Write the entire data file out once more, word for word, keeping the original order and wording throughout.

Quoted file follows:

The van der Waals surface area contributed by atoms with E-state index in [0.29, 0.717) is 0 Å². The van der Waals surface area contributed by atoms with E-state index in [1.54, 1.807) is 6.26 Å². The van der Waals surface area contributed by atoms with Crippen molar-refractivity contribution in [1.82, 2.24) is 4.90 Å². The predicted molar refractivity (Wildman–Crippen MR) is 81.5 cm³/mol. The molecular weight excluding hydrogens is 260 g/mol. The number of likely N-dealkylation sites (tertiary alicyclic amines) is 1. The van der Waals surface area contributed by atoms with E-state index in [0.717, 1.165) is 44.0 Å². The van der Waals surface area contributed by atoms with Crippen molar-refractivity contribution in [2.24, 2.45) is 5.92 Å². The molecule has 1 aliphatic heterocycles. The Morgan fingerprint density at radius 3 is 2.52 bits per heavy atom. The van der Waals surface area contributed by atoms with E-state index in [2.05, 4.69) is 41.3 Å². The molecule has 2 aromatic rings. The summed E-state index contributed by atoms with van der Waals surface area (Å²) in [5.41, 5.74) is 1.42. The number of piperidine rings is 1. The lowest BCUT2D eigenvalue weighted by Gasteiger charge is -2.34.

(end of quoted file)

The van der Waals surface area contributed by atoms with E-state index in [0.29, 0.717) is 0 Å². The van der Waals surface area contributed by atoms with E-state index in [1.54, 1.807) is 6.26 Å². The van der Waals surface area contributed by atoms with Crippen molar-refractivity contribution in [1.82, 2.24) is 4.90 Å². The predicted molar refractivity (Wildman–Crippen MR) is 81.5 cm³/mol. The molecular weight excluding hydrogens is 260 g/mol. The number of likely N-dealkylation sites (tertiary alicyclic amines) is 1. The van der Waals surface area contributed by atoms with E-state index in [0.717, 1.165) is 44.0 Å². The van der Waals surface area contributed by atoms with Crippen molar-refractivity contribution in [2.24, 2.45) is 5.92 Å². The molecule has 1 aliphatic heterocycles. The Morgan fingerprint density at radius 3 is 2.52 bits per heavy atom. The van der Waals surface area contributed by atoms with E-state index in [2.05, 4.69) is 41.3 Å². The molecule has 2 aromatic rings. The summed E-state index contributed by atoms with van der Waals surface area (Å²) in [5.41, 5.74) is 1.42. The number of piperidine rings is 1. The lowest BCUT2D eigenvalue weighted by Gasteiger charge is -2.34.